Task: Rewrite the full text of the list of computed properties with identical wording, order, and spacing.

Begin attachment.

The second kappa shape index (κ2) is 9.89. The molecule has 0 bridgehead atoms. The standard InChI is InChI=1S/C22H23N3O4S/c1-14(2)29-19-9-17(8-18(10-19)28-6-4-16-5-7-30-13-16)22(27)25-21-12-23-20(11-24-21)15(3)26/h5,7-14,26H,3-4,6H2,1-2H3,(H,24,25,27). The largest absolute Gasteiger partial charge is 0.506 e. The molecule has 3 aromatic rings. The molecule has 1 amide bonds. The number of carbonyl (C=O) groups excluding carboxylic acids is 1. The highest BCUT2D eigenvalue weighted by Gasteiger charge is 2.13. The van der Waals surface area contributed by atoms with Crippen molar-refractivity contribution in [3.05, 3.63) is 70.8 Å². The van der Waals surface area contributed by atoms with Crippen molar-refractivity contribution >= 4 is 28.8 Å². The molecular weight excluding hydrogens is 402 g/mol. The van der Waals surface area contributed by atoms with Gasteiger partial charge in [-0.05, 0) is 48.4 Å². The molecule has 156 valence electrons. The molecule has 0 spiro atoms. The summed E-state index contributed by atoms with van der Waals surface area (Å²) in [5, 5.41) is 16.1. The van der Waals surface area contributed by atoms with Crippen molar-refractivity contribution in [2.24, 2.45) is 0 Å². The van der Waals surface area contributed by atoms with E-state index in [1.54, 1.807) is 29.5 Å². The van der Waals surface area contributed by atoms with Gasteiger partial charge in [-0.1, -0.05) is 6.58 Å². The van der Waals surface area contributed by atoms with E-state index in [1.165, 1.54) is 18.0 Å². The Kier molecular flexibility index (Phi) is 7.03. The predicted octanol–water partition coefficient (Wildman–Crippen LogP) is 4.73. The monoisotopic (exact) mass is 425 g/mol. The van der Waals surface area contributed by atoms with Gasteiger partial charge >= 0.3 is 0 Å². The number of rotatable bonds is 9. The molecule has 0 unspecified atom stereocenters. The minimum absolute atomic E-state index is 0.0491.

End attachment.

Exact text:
The second kappa shape index (κ2) is 9.89. The molecule has 0 bridgehead atoms. The standard InChI is InChI=1S/C22H23N3O4S/c1-14(2)29-19-9-17(8-18(10-19)28-6-4-16-5-7-30-13-16)22(27)25-21-12-23-20(11-24-21)15(3)26/h5,7-14,26H,3-4,6H2,1-2H3,(H,24,25,27). The largest absolute Gasteiger partial charge is 0.506 e. The molecule has 3 aromatic rings. The molecule has 1 amide bonds. The number of carbonyl (C=O) groups excluding carboxylic acids is 1. The highest BCUT2D eigenvalue weighted by Gasteiger charge is 2.13. The van der Waals surface area contributed by atoms with Crippen molar-refractivity contribution in [3.05, 3.63) is 70.8 Å². The van der Waals surface area contributed by atoms with Crippen molar-refractivity contribution >= 4 is 28.8 Å². The molecular weight excluding hydrogens is 402 g/mol. The van der Waals surface area contributed by atoms with Gasteiger partial charge in [-0.05, 0) is 48.4 Å². The molecule has 156 valence electrons. The molecule has 0 spiro atoms. The summed E-state index contributed by atoms with van der Waals surface area (Å²) in [5, 5.41) is 16.1. The van der Waals surface area contributed by atoms with Crippen molar-refractivity contribution in [2.24, 2.45) is 0 Å². The van der Waals surface area contributed by atoms with E-state index in [1.54, 1.807) is 29.5 Å². The van der Waals surface area contributed by atoms with Gasteiger partial charge in [-0.1, -0.05) is 6.58 Å². The van der Waals surface area contributed by atoms with E-state index in [1.165, 1.54) is 18.0 Å². The Kier molecular flexibility index (Phi) is 7.03. The predicted octanol–water partition coefficient (Wildman–Crippen LogP) is 4.73. The monoisotopic (exact) mass is 425 g/mol. The van der Waals surface area contributed by atoms with Gasteiger partial charge >= 0.3 is 0 Å². The number of rotatable bonds is 9. The molecule has 0 unspecified atom stereocenters. The minimum absolute atomic E-state index is 0.0491.